Ottawa Community News: ACORN demands housing allowance increase for Ontario’s disabled
Posted March 23, 2015
Social justice group wants 20 per cent hike
Posted March 23, 2015
For Ray Noyes, $479 isn’t enough.
The 59-year-old Vanier resident has been in the Ontario Disability Support Plan since shortly after he was diagnosed with bipolar disorder in 1997. He had been studying religion at Carleton University when his father committed suicide, pushing him into a deep depression.
The support plan now gives him a housing allowance of $479, and benefits of $619 for basic needs. The rent of his bachelor apartment is currently $600.
“The amount they offer for a shelter allowance is well below what people can actually find in terms of housing,” he said.
“Anything that’s not an ordinary monthly expense is very hard to deal with.”
While his rent has risen over the years, his housing allowance has not kept up. He has had to spend less and less money on other expenses such as food. He has worn the same shirts for the last 20 years, and he can only dream of not having to go down to the library every day to check his email, as he has no Internet access at home.
Where there was once a $60 gap between his rent and the housing allowance, Noyes now faces a $121 hole.
And Noyes isn’t alone.
The Association of Community Organizations for Reform Now — known as ACORN — held a protest on March 18 at the Human Rights Monument to demand the provincial government raise the housing allowance by 20 per cent. Members of the social justice group said the increase would allow disabled people to live more comfortably without having to dip into income that could be spent on food or other essentials.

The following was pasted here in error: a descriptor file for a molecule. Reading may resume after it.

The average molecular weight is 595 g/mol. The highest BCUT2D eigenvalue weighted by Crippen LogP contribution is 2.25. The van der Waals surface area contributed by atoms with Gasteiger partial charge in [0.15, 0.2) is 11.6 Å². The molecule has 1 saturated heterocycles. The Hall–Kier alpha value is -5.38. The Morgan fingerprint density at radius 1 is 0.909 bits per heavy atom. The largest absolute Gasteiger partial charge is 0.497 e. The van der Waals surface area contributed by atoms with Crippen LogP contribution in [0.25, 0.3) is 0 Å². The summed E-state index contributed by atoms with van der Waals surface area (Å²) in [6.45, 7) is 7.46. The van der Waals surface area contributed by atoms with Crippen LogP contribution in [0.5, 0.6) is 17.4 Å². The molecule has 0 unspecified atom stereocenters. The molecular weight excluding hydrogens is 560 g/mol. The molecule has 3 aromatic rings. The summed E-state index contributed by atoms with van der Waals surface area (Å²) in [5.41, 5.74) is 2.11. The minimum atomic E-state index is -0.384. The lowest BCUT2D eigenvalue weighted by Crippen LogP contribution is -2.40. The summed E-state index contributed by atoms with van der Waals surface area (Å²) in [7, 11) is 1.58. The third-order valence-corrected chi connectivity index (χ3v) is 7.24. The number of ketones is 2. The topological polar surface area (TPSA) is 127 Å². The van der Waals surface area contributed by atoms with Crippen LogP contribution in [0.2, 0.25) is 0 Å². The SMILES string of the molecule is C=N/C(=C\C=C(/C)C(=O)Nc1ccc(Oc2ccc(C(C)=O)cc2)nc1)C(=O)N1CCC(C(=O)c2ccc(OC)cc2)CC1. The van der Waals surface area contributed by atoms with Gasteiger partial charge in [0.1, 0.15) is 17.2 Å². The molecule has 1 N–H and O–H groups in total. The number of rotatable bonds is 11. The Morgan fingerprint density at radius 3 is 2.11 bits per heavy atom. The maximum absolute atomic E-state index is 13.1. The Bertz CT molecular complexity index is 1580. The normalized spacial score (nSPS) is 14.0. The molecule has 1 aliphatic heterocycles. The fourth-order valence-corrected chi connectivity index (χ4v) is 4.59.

“$479 just doesn’t do it,” said Blaine Cameron, a Centretown resident who suffers from muscular dystrophy and has not been able to work since 2010.
“Where can you find rent like that?”
He pays $760 for his half of the rent in a two-bedroom apartment. Cameron said he would not be able to cope if he did not have financial support from his family.
“Many don’t have that option,” he said. “And they have to sacrifice their health to pay rent and bills.”
A 20 per cent hike in the housing allowance would give Noyes an additional $95 per month, which he said would go a long way.
“If we got the 20 per cent, it would help people a lot,” he said. “It would still make me $30 short, but having $90 more than I have now – someone in my position can really make it work.”
Article by Alex Robinson for Ottawa East News